According to French prosecutors, an investigation into the recent Germanwings crash has determined that the co-pilot of the plane locked the pilot out of the cockpit and then deliberately slammed the plane into the French Alps. Cockpit voice recordings have been recovered and were used in the analysis of this determination. Understandably, air travelers worldwide are asking how this co-pilot could have possibly been deemed fit to fly.
In the wake of the fatal crash, the U.S. Federal Aviation Administration has released information about how it seeks to ensure cockpit safety on domestic airlines. Obviously, airlines based in countries outside the U.S. have their own rules and regulations governing pilot mental health screenings and cockpit safety. But understanding what the U.S. does to ensure cockpit safety domestically provides insight into somewhat standardized procedures globally.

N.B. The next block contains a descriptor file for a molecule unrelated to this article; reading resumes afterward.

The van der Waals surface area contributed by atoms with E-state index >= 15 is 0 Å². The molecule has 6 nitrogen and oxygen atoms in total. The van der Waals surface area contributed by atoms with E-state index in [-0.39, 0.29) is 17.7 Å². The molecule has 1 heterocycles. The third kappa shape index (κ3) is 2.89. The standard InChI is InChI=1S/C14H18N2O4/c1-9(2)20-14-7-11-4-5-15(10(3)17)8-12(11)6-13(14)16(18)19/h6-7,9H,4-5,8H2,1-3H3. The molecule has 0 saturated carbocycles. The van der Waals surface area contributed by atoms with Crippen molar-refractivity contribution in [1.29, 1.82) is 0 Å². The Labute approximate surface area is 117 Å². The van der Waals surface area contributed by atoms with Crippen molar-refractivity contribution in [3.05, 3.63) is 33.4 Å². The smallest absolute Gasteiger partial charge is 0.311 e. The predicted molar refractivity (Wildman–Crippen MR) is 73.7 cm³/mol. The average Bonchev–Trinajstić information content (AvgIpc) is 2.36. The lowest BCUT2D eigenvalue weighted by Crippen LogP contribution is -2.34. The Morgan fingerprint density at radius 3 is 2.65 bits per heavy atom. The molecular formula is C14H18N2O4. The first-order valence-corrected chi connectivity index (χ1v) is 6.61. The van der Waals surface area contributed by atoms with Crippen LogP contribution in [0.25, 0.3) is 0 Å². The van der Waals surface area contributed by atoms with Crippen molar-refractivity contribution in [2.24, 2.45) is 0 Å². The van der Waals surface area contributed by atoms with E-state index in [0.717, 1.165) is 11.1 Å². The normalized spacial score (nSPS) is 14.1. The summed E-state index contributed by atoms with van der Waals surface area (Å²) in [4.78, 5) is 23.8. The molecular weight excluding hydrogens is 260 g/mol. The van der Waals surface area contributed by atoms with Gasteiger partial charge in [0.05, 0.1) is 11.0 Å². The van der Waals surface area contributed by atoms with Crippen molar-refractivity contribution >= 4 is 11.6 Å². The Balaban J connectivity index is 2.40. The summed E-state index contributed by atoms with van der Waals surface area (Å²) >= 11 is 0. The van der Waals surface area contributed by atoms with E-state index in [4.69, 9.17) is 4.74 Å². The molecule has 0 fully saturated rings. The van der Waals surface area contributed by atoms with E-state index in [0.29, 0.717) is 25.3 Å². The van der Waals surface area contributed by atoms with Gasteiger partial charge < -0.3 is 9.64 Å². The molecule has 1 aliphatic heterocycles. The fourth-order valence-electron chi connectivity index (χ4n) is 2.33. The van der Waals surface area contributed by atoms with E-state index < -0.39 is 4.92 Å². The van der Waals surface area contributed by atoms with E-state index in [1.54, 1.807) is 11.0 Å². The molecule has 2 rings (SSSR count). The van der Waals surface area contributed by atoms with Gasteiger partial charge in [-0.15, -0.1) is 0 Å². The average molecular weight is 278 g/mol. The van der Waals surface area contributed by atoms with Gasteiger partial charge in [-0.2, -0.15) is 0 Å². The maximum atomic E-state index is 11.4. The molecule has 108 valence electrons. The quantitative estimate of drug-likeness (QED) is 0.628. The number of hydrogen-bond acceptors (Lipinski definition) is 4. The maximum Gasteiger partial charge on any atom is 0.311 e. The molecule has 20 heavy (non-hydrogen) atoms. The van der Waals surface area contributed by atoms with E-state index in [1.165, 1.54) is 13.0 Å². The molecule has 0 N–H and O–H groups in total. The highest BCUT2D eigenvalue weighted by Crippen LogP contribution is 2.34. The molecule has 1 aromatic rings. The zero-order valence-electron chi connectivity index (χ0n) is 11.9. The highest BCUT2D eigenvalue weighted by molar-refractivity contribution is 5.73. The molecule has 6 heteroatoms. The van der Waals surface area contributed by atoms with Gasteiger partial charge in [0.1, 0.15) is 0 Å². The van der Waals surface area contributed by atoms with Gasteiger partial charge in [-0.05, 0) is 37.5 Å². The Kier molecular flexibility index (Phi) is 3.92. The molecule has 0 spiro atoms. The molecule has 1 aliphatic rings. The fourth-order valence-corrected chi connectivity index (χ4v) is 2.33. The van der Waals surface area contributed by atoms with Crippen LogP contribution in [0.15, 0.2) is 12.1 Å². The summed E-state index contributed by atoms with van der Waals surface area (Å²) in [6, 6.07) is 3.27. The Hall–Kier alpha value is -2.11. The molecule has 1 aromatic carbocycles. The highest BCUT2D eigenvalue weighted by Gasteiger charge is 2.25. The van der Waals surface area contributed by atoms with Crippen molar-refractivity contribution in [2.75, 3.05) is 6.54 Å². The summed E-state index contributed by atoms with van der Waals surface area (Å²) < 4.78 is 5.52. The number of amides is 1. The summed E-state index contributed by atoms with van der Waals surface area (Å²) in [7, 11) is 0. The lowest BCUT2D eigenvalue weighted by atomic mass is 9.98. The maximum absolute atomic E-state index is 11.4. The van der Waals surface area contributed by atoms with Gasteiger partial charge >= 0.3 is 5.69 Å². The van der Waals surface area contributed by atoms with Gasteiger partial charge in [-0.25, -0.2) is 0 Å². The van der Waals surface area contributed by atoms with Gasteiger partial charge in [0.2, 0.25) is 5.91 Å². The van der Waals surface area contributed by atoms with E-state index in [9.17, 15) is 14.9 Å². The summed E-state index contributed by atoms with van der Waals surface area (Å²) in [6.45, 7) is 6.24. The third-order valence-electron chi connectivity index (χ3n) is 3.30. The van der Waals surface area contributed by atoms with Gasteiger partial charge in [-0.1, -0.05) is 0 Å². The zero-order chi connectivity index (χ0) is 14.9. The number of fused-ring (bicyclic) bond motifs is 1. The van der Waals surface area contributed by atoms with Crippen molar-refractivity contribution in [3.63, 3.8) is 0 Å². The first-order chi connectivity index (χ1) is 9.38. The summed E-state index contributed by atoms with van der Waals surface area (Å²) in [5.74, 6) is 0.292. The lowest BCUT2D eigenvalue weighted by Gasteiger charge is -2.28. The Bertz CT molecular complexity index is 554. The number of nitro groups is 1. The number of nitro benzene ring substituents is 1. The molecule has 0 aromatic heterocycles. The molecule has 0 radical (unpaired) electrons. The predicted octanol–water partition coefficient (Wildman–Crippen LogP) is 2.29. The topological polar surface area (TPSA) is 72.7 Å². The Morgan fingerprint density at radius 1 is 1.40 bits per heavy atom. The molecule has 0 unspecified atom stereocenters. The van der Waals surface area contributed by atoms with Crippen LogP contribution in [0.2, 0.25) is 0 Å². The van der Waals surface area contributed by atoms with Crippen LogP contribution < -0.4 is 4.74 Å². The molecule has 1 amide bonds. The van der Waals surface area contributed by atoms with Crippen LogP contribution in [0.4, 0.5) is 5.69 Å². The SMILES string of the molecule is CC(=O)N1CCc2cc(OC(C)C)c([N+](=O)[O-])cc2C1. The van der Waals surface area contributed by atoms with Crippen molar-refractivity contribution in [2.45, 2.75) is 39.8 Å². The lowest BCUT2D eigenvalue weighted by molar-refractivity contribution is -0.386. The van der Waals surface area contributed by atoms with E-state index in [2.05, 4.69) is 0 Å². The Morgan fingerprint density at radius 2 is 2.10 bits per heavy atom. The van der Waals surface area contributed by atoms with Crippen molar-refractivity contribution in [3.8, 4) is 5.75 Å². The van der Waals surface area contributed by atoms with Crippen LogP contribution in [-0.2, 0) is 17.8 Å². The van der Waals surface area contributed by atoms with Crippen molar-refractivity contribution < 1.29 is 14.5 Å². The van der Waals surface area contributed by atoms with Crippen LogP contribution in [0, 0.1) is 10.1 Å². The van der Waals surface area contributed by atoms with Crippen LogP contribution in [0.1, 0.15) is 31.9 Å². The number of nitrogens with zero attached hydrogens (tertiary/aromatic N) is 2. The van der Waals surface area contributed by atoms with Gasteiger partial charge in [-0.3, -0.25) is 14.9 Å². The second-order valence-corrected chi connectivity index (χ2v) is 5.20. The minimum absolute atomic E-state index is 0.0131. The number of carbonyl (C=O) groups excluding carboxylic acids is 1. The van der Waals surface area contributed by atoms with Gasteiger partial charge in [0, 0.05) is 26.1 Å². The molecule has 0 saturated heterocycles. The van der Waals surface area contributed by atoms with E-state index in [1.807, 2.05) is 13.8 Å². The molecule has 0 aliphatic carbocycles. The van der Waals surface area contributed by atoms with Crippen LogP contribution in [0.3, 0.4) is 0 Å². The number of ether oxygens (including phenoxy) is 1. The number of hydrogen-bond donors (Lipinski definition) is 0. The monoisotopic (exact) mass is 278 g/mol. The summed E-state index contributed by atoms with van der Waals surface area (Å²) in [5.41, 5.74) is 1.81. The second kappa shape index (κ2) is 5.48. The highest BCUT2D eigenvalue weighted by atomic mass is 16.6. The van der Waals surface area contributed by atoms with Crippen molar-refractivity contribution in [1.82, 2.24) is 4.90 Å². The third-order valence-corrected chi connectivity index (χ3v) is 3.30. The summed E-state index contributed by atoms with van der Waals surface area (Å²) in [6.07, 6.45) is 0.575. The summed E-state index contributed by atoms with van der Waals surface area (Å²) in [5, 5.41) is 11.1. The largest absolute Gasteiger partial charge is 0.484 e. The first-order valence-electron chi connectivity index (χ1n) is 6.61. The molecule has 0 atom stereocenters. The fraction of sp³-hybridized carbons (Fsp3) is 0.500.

Although some of the FAA’s guidance is reassuring, other regulations released by the FAA are suspect. For example, it is up to airlines based in the U.S. to craft rules which apply to co-pilots when co-pilots leave the cockpit. The FAA must ultimately approve these regulations, but the fact that these rules differ across domestic airlines is not reassuring.
In addition, U.S. pilots must receive a first class medical certificate and must have this certificate renewed either every six months or every year depending on the pilot’s age. However, it does not seem that all pilots are subjected to strict psychological testing. In the wake of the Germanwings crash, this rule could be subjected to greater scrutiny.
Source: The Guardian, “Germanwings crash: Live updates,” March 26, 2015